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National Highlights from the Title I, Part D, Program

Nicholas Read, NDTAC Technical Assistance Team, AIR

what is title i part d
What is Title I, Part D?
  • Title I, Part D, of the Elementary and Secondary Education Act (ESEA), also called The Prevention and Intervention Programs for Children and Youth who are Neglected, Delinquent or At-Risk (N or D), provides financial assistance to educational programs for youth in State-operated institutions or community day programs and to local school districts' programs involving collaboration with locally-operated correctional facilities.
  • Title I, Part D, is administered by the Office of Student Achievement and School Accountability Programs, under the federal Department of Education’s Office of Elementary and Secondary Education (OESE). John McLaughlin is the Federal Program Manager for the Title I, Part D, Neglected, Delinquent or At-Risk Program.
goals of title i part d
Goals of Title I, Part D

The goals of Title I, Part D, are to:

  • improve educational services for children and youth who are N or D so they have the opportunity to meet challenging State academic content and achievement standards;
  • provide them with services to successfully transition from institutions to further schooling and/or employment; and
  • prevent at-risk youth from dropping out of school, and provide dropouts and children and youth returning from correctional facilities with a support system to ensure their continued education.
how does title i part d work
How Does Title I, Part D, Work?
  • State agency programs (Subpart 1). ED allocates funds to State educational agencies (SEAs) based roughly on the number of children and youth in State-operated institutions. The SEA then makes subgrants to each eligible State agency (SA) based on either (1) its proportionate share of the State’s adjusted enrollment count of Part D-eligible youth or (2) agencies/programs with the highest need.
  • Local agency programs (Subpart 2). ED allocates additional funds to SEAs based on annual counts of children and youth in locally-operated delinquent institutions and adult correctional facilities. The SEA has the option of awarding subgrants to eligible local educational agencies (LEAs) by formula or through a discretionary grant process.
responsibilities under title i part d
Responsibilities Under Title I, Part D

With Title I, Part D, funds come certain requirements and responsibilities on behalf of the State agencies and districts that receive the funds. These agencies are required to:

  • meet the educational needs of neglected, delinquent, and at-risk children and youth, and assist in the transition of these students from correctional facilities to locally operated programs;
  • ensure that these students have the same opportunities to achieve as if they were in local schools in the State;
  • evaluate the program and disaggregate data on participation by gender, race, ethnicity, and age, not less than once every three years.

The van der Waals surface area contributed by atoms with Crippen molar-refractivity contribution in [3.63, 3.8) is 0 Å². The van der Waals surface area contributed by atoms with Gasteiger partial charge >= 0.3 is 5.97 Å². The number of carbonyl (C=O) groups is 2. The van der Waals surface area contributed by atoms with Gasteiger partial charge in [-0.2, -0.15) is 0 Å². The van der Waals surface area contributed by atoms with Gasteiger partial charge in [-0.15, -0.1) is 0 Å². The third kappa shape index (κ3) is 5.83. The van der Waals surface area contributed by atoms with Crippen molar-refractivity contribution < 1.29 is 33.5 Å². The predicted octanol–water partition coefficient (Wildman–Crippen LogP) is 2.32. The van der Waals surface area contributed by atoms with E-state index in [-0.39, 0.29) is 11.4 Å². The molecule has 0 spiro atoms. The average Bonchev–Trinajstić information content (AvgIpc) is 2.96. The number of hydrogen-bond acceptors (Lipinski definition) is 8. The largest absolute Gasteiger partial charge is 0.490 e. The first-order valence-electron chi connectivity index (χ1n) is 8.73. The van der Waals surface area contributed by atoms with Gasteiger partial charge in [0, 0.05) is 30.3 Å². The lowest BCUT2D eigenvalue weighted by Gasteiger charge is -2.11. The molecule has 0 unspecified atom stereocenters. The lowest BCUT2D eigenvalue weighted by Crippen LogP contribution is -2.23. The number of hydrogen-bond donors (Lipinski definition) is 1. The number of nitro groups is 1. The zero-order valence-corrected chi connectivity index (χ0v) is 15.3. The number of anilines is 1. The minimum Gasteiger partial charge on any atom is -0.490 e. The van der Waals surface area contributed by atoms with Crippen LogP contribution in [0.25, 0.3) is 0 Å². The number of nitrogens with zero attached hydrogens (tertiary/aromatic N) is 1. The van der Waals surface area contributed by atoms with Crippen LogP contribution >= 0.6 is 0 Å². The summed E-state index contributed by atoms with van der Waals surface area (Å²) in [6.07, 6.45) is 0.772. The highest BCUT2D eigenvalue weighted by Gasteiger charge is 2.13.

key components of title i part d
Key Components of Title I, Part D
  • Academic/Vocational Supports
  • Behavior Management and Support
  • Family Engagement
  • Transition, Reentry, and Aftercare
about ndtac
  • Funded by the U.S. Department of Education (ED)
  • Operated by the American Institutes for Research (AIR)
  • Our mission:
    • Develop a uniform evaluation model for State Education Agency (SEA) Title I, Part D, programs
    • Provide technical assistance (TA) to States in order to increase their capacity for data collection and their ability to use that data to improve educational programming for N & D youth
    • Serve as a facilitator between different organizations, agencies, and interest groups that work with youth in neglected and delinquent facilities
supplemental academic supports
Supplemental Academic Supports
  • Too many youth who are incarcerated have such low academic skills that they:
    • Cannot comprehend the reading assignments in their coursework or text they encounter in their out-of-school reading
    • Are up to four years behind their peers in acquiring mathematics skills
    • Are at high risk for dropping out of school and increased risk of recidivism
    • Are ill-prepared for success in entry-level job training programs or entry-level college courses
supplemental educational services in state agency facilities programs
Supplemental Educational Services in State Agency Facilities/Programs


(a) USES—

(1) IN GENERAL—A State agency shall use funds received under this subpart only for programs and projects that…

…(B) concentrate on providing participants with the knowledge and skills needed to make a successful transition to secondary school completion, vocational or technical training, further education, or employment.

(2) PROGRAMS AND PROJECTS—Such programs and projects…

…(B) shall be designed to support educational services that—

(i) …are provided to children and youth identified by the State agency as failing, or most at-risk of failing, to meet the State's challenging academic content standards and student academic achievement standards;

(ii) supplement and improve the quality of the educational services provided to such children and youth by the State agency; and